Our mission

use MY data is a movement of patients, carers and relatives

use MY data supports and promotes the protection of individual choice, freedom and privacy in the sharing of healthcare data to improve patient treatments and outcomes.

use MY data endeavours to highlight the many benefits that appropriate usage of healthcare data can make, to save lives and improve care for all.

use MY data aims to educate and harness the patient voice to understand aspirations and concerns around the use of data in healthcare delivery, in service improvement and in research, aimed at improving patient decision making, treatment and experience.

National Disease Registration Service
(Publication date 2021-04-15)

use MY data working with the National Disease Registration Service

The National Disease Registration Service (NDRS) is publishing a series of data stories and asking use MY data to comment on each one, bringing a patient perspective to the use of patient data.

The first data story focusses on the Registration of Complex Rare Diseases – Exemplars in Rheumatology (RECORDER) project, highlighting how patient data has been used to understand howpeople with rare autoimmune diseases have been affected during the COVID-19 pandemic.

David Snelson, Advisory Group Member, reviewed the data story and commented:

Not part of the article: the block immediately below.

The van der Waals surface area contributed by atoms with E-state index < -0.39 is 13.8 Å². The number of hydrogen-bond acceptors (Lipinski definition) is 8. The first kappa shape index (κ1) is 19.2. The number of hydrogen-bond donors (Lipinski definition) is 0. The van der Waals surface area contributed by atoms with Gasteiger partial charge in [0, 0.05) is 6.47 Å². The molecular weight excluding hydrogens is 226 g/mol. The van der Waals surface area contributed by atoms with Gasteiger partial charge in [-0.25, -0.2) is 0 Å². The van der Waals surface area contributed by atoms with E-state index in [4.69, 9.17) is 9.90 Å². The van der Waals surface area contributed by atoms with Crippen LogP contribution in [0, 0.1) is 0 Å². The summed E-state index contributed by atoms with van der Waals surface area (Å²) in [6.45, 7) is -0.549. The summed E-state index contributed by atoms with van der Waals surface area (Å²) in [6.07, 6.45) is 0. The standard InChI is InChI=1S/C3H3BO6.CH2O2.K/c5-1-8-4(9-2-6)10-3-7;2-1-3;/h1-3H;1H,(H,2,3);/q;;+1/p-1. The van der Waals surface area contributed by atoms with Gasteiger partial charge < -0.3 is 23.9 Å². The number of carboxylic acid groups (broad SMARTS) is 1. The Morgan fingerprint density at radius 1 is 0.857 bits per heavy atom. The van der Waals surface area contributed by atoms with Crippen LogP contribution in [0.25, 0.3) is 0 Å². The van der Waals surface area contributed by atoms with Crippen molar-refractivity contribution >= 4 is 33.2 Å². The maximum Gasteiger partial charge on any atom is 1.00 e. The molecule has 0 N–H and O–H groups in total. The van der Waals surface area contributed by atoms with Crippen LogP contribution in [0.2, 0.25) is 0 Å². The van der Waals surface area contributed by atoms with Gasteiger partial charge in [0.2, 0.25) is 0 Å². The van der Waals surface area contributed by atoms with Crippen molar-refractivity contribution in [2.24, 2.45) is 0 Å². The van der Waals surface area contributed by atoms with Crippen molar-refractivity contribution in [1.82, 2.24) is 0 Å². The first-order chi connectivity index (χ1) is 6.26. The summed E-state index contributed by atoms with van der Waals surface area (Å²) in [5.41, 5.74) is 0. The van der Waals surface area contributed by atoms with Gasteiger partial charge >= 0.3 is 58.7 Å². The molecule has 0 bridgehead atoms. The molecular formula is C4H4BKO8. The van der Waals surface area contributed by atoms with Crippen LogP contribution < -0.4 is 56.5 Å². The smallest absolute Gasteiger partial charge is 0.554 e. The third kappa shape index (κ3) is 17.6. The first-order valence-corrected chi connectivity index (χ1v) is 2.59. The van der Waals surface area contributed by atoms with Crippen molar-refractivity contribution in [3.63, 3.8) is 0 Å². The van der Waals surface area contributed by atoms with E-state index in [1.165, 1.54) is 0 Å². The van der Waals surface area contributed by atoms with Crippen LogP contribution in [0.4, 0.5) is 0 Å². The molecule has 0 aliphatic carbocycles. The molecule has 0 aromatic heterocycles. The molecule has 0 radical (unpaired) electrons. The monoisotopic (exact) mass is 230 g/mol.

“This research is very important for people with a rare disease. When someone is diagnosed with a rare disease, they are often shocked and worried. Research like this helps clinicians to provide the right treatment and to advise the patient on how to manage their condition. Often people with a rare disease join a patient support group and research like this can also help the group to advise its members.

This study shows what can be done when trusted organisations use our health data. When data from a whole population is used and different parts of our health data are linked together, we get a better picture of the most important issues.”

The data story was published on 07 April and is available here.

[Read/Print the full story here]

Accountability transparency and public participati
(Publication date 2020-03-02)

Understanding Patient Data have published new research on what the public thinks about businesses and organisations using data held by the NHS.

The research shows that members of the public support the use of NHS held health data by third parties, only when there is benefit to patients across the UK, rather than for short term financial gain for the NHS. Benefits to patients includes things like improving disease detection or developing new medicines and treatments.

Dr. Natalie Banner, who leads Understanding Patient Data said This research shows that people are excited by the idea that NHS held data could be used to improve care for patients, and help everyone live longer, healthier lives. At the same time, this data is about people, so the public should have a say in how its used. The Government must act now or risk damaging the trust people have in the NHS.

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NHS data Report
(Publication date 2020-02-13)

The report NHS data Maximising its impact on the health and wealth of the United Kingdom was published on 5 February.

It acknowledges that Citizens have not been involved in setting the rules & principles by which decisions about data use are made and pushes for this to change.

The report has a section Public opinion and engagement. For the report, a series of interviews were conducted. Patients, the public and health care professionals were not consulted. The report addresses this by saying: